Wednesday, 12 June 2013

The Mau Mau Uprising

Fighting colonialism

The long shadow of colonialism was still very present last week in Nairobi when William Hague, the British Foreign Secretary, apologised  for the atrocities committed against members of the Kenyan resistance movement known as the Mau Mau in the 1950s on behalf of the British government.
This was a great victory for those 200 elderly members of the Kikuyu people who travelled to the Kenyan capital and, no doubt, the first of many other similar cases in which the UK will have to apologise and compesate financially victims of similar cases of torture and ill-treatment.

The Mau Mau Rebellion was an anti-colonial movement that fought the British in Kenya; like many other African nationalistic movements of that time, their aim was to send the white colonisers back to Europe and take their own destiny in their hands as they had become politically aware of a situation that was oppressing them in their own native land.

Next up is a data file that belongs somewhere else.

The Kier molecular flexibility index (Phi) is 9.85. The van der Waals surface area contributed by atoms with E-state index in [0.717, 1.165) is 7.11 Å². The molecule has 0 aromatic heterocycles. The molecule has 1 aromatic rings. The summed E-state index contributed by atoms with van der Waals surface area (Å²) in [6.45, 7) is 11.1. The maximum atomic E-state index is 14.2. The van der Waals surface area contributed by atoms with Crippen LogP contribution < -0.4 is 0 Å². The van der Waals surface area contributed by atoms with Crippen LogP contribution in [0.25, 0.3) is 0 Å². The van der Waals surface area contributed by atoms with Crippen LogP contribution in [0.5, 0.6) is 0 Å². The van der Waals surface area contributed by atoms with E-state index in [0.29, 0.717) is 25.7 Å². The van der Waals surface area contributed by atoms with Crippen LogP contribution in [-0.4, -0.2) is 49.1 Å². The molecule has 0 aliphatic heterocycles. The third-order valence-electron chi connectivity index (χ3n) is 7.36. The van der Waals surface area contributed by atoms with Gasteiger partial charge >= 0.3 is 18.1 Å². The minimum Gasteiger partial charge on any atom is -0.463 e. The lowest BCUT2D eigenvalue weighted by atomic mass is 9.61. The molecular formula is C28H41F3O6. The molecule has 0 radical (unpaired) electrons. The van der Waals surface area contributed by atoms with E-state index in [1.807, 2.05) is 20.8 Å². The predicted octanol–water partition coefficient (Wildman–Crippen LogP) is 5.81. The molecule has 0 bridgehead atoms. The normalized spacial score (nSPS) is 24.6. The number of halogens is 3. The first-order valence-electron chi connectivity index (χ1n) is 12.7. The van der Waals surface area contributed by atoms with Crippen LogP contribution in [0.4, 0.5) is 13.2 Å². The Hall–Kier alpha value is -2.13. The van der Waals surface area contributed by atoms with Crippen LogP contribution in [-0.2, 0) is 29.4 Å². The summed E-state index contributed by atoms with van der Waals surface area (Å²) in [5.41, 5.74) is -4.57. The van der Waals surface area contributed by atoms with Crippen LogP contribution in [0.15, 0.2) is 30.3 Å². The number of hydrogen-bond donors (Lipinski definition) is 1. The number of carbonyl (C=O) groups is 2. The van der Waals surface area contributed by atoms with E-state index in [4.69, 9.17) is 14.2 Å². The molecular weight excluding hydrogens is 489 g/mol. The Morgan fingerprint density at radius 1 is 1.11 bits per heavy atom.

By applying the old 'divide and rule' technique, the British were able to undermine the Mau Mau, so widespread support for their cause was never really achieved.
The rebellion was finally crushed by 1956 but the way for a process that would lead to the eventual  Kenyan independence had been somehow paved with this uprising whose cause and brutal treatment received is now acknowledged.
It has taken 60  long years for a senior member of the British government to apologise, but future expressions of regret will be heard again.